Even though power tests and rating criteria differ among loudspeaker manufacturers, the results are usually surprisingly similar. More often than not, small differences in power ratings between two similar loudspeakers are a result of differences in testing methods, test equipment, or rating criteria, rather than actual differences in loudspeaker capabilities. As a rule-of-thumb, power ratings that are within a factor of about 1.5 of each other can be considered of similar capability. This factor equates to a barely noticeable difference in output level of 1.7 dB. For example, a loudspeaker rated for 600 W and a similar one rated for 900 W (1.5 times 600 W) are likely to provide similar power handling capabilities on real audio signals.

The second issue concerns selecting an appropriately sized amplifier for a loudspeaker. The usual assumption is that an amplifier equal to or less than the loudspeaker's rating is “safe” to use. The number of blown loudspeaker components that litter repair shops attest to the validity of this assumption. The appropriate amplifier size should be determined from the type of audio signals that will be reproduced and the sound levels required. However, few pay attention to such criteria and fewer still understand how to determine and correctly use them.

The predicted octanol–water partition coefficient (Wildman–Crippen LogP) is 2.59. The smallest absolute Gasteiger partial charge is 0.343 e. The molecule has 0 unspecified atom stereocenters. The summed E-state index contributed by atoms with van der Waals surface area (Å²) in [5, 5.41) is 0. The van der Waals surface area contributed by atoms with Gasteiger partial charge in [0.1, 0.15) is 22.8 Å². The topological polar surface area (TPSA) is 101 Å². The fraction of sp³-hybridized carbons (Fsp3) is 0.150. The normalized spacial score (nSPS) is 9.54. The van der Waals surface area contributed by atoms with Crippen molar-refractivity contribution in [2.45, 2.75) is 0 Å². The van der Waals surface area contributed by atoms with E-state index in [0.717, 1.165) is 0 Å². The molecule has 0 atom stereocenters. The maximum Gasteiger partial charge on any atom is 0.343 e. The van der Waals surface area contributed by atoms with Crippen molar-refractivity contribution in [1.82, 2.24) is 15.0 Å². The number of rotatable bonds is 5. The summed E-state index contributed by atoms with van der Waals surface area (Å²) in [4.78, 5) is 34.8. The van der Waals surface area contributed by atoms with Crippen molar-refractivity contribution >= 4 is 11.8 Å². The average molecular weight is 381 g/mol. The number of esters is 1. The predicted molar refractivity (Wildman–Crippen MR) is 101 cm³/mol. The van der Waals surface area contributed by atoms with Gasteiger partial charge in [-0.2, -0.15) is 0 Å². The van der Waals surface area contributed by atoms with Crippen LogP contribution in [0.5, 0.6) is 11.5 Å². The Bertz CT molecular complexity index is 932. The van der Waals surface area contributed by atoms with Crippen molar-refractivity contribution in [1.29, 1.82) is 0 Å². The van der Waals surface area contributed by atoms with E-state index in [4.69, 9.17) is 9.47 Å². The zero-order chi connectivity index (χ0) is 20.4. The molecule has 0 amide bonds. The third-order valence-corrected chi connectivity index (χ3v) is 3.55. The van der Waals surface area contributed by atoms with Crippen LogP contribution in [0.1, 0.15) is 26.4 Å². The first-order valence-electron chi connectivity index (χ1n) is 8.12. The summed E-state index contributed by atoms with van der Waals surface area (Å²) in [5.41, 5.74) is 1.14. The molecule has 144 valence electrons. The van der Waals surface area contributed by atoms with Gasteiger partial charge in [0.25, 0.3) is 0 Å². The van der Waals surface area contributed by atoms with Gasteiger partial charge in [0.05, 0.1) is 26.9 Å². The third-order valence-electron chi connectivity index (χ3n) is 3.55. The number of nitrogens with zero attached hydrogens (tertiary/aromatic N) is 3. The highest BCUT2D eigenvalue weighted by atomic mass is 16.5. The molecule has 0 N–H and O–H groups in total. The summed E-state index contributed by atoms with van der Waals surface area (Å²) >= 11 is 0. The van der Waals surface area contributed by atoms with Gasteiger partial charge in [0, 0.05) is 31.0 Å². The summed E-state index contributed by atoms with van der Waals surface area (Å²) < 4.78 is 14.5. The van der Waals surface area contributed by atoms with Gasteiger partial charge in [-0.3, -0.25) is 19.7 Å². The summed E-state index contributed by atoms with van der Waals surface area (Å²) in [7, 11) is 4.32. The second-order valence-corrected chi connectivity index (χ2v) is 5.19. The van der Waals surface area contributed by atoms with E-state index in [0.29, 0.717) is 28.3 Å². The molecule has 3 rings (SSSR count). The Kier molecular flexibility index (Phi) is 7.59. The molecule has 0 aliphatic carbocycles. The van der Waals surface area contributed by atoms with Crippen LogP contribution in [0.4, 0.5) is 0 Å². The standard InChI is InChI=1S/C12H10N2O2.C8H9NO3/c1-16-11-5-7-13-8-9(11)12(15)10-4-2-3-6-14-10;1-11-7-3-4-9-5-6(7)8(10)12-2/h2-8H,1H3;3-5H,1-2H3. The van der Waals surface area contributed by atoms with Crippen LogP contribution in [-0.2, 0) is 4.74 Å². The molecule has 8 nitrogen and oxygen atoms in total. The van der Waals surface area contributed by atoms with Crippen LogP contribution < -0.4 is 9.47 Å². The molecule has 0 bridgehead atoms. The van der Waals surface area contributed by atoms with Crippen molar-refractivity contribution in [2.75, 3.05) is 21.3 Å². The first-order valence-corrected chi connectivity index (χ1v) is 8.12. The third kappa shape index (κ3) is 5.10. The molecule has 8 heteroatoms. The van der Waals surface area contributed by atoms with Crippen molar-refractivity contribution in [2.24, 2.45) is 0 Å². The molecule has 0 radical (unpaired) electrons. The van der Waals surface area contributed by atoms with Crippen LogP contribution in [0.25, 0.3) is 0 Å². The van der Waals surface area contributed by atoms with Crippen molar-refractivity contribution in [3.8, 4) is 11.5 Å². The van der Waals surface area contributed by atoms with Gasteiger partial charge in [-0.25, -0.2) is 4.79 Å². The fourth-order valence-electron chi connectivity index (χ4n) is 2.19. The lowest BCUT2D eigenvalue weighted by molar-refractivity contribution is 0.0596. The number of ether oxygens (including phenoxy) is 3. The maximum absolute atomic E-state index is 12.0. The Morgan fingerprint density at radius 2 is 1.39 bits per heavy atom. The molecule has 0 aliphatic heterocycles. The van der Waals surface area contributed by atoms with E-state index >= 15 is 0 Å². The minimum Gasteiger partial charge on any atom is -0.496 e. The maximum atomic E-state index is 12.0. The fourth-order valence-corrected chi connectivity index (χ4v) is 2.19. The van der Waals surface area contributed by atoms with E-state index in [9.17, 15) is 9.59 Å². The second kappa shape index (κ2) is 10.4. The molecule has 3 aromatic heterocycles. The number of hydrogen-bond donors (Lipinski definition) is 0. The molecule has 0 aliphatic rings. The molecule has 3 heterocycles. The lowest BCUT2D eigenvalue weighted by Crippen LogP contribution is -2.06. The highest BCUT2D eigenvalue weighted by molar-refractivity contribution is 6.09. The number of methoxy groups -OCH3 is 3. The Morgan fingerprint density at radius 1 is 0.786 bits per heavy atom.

It is also assumed that a loudspeaker's power rating indicates how loud it will get. It does not. The maximum output is actually a function of amplifier power and the sensitivity of the loudspeaker. For example, 117 dB SPL is the calculated maximum output for a 100 W loudspeaker with a sensitivity of 97 dB (1 watt @ 1 meter) and for a 400 W loudspeaker with a sensitivity of 91 dB (1 watt @ 1 meter). However, with real audio signals, the maximum output one can achieve will invariably be significantly lower than this calculated result.